by Tonita Fernandez
When Slabtown Customs of Arkansas built my 8ft x 24ft $10,000 tiny house, I debated if I should go with a large (for a tiny house) covered front porch or use that space to extend the interior length and square footage. Since I am not a builder and have no intention of building my own covered deck in the future I decided to go with a covered front porch. I am happy with my choice. Have covered deck, will travel.
The interior size measures eight feet wide by eighteen feet long. The porch measures 6 feet long by 8 feet wide. A large tiny house porch gives me several options. I need to be able to change things up and move furniture around as my mood changes. Even in a tiny house I feel it is important to be able to change out furniture and décor. I could not imagine living day in and day out, year in and year out with the same stuff in the same place all the time. I would go stir crazy and be bored to death. Here is my little porch dressed and ready for the long warm days of summer. My prior post shows pictures of the porch in Feb. Yes, I change out my porch depending on the weather, holiday or my mood.
See more pictures of Tonita’s house at her blog: http://www.shabbychictinyretreat.blogspot.com/
I purchased lace panels from a thrift store for added privacy & a cozy feel
My porch will seat four people comfortably
I sat on my porch reading a book during a thunder storm last evening
Roses tied to an old wooden post welcome guests to my tiny retreat
Seating for two on one side of the front door
Comfortable seating for two more people on the other side of the porch
The sun and lace create beautiful wall patterns depending on the time of day
It is so comfy on my porch as a warm summer breeze blows through the lace
An antique French key adds mystery to my front door
A vintage lunch box works great outside to hold and protect food items
The wicker table was on the side of the road = free, a coat of white paint and she has a new life
Rusty vintage chicken feeders make wonderful planters & an old milk can provides storage and when topped with a tractor seat makes a great place to sit
My little wicker sofa was a Craig’s list find for $25.00
Adding shutters made a world of difference
A vintage ceiling tin piece sits above the top step to add interest to the porch area
Thanks for visiting my tiny front porch. It is such a fun and comfortable spot to relax, read, entertain, eat meals or just hang out with a girlfriend.
Remember, it is never too late to have a happy childhood.
Now…. go play.
The Hummingbird Tiny Spaces Company is a family owned and operated business in Nashville, TN that specializes in site-built tiny homes made from hand picked materials. The owner of the company, Will Yount, has chosen to build these tiny homes for people who don’t have the skills or time to do it themselves, yet still want an affordable and unique tiny space that can fit onto a small lot or in a backyard.
The tiny houses are not kits, but built completely on your site. Currently, Hummingbird has four models of their homes: the 192 square foot “MoonShadow” which starts at $13,000 and includes a 5×16 foot covered porch, the two-story 384 square foot “Cumberland” for $22,499, the 320 square foot “The Red Rocks” for $21,900, and the 196 or 320 square foot “The Little River” which starts at $14,200.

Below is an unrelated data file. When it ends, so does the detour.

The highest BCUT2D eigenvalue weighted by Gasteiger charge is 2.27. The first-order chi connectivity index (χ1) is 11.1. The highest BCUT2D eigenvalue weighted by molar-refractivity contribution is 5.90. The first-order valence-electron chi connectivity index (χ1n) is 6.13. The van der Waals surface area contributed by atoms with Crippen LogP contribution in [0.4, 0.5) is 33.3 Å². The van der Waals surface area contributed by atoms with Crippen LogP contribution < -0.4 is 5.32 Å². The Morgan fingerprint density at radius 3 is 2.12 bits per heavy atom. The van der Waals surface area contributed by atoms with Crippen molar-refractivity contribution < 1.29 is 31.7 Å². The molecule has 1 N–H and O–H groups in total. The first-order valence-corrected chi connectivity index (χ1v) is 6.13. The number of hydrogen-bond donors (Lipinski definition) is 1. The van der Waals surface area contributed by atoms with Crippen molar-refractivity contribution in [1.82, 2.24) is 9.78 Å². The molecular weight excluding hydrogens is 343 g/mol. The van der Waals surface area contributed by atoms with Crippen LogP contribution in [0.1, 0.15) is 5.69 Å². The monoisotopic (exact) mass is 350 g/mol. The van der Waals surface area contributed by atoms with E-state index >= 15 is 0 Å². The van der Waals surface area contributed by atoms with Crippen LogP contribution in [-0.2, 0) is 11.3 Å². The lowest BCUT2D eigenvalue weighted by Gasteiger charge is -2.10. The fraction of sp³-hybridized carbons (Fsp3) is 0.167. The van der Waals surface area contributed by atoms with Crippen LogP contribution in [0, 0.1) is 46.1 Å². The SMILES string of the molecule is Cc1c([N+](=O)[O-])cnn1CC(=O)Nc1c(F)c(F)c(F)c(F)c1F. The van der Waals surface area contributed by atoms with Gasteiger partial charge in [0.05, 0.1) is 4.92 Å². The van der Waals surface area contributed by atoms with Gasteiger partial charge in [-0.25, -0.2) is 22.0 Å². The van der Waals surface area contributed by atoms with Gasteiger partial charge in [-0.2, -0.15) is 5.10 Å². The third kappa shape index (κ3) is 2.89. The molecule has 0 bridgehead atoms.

The MoonShadow also includes 1/2 OSB roof decking, wiring, fixtures and electrical panel, full insulation, full drywall and wood base and trim and the interior is fully primed for your own color choice. Windows and sliding glass doors will also be installed.
Extra options include a bathroom which is a 3’6″x 8′ addition on the MoonShadow for $2,725, or a basic 8 foot kitchen for $1,250. The bathroom includes a fiberglass shower, toilet, water heater and complete wiring, plumbing and finishing. The kitchen option includes an 8 foot laminate countertop, stainless steel sink with faucet, sink base and cabinet with drawers and is completely wired and plumbed.
Photos by Hummingbird Tiny Spaces
Homes with a small footprint often need to take advantage of outdoor living areas. Recently, a means to attach an attractive and functional porch or patio cover was invented and is now widely available. This product, the SkyLift Roof Riser Bracket, is a simple piece of hardware that can support a roof cover and actually complement the design of a small home.
People typically install a patio cover to better enjoy the outdoors with protection from the sun and weather. Unfortunately, because of the way they are constructed, many covers darken the interior of the home and lead to unanticipated maintenance and structural failures.
As a remodeler for 20 plus years, I have seen my share of patio roof attachments that seemed to accomplish the opposite of what the homeowner envisioned. That’s why I invented SkyLift. This product solves major problems like low-slope leaks and dry rot, cave-like interiors, and trapped BBQ fumes. In addition, the SkyLift Hardware ensures structurally sound construction.
For years I had contemplated the prospect of creating a better patio cover. Then one day I stood in a client’s back yard and in every direction I looked I saw sad, leaking, dilapidated patio covers. “There has to be a better way,” I said to myself. I decided to dedicate my efforts to solving the problem and after a good deal of product development, SkyLift was launched. The response from both homeowners and builders has been fantastic. Continue Reading »
A tiny, abandoned farm cabin/shack in the snow…And some other snow shots for the heck of it – all up in Vermont where I’ve hosted workshops…these are pix I’ve been taking and collecting for the eventual follow-up to “Humble Homes, Simple Shacks.” The new book will be quite a bit different though with some full-out n’ funky plans. Some from guest architects too (a few of which I really look up to – David Stiles, for one). -Deek (Derek) Diedricksen